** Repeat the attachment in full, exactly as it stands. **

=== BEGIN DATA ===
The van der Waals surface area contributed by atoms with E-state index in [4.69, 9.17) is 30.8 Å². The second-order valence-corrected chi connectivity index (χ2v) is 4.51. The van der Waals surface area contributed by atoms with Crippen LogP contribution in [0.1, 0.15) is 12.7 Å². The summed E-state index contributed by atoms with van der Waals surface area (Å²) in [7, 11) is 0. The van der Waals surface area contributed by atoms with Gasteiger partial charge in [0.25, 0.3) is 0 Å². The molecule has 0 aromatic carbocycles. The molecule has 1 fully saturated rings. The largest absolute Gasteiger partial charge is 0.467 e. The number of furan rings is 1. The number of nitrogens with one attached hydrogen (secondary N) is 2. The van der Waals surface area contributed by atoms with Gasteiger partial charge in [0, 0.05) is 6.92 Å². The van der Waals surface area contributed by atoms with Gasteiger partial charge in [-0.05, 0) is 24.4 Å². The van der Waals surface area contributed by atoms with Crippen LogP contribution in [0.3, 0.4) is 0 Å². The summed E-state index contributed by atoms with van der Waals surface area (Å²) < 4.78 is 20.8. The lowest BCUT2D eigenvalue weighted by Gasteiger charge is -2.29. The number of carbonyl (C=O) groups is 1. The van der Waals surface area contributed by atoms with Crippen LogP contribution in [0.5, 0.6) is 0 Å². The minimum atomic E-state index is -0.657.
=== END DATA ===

The van der Waals surface area contributed by atoms with E-state index in [4.69, 9.17) is 30.8 Å². The second-order valence-corrected chi connectivity index (χ2v) is 4.51. The van der Waals surface area contributed by atoms with Crippen LogP contribution in [0.1, 0.15) is 12.7 Å². The summed E-state index contributed by atoms with van der Waals surface area (Å²) in [7, 11) is 0. The van der Waals surface area contributed by atoms with Gasteiger partial charge in [0.25, 0.3) is 0 Å². The molecule has 0 aromatic carbocycles. The molecule has 1 fully saturated rings. The largest absolute Gasteiger partial charge is 0.467 e. The number of furan rings is 1. The number of nitrogens with one attached hydrogen (secondary N) is 2. The van der Waals surface area contributed by atoms with Gasteiger partial charge in [0, 0.05) is 6.92 Å². The van der Waals surface area contributed by atoms with Gasteiger partial charge in [-0.05, 0) is 24.4 Å². The van der Waals surface area contributed by atoms with Crippen LogP contribution in [0.3, 0.4) is 0 Å². The summed E-state index contributed by atoms with van der Waals surface area (Å²) < 4.78 is 20.8. The lowest BCUT2D eigenvalue weighted by Gasteiger charge is -2.29. The number of carbonyl (C=O) groups is 1. The van der Waals surface area contributed by atoms with Crippen LogP contribution in [0.5, 0.6) is 0 Å². The minimum atomic E-state index is -0.657.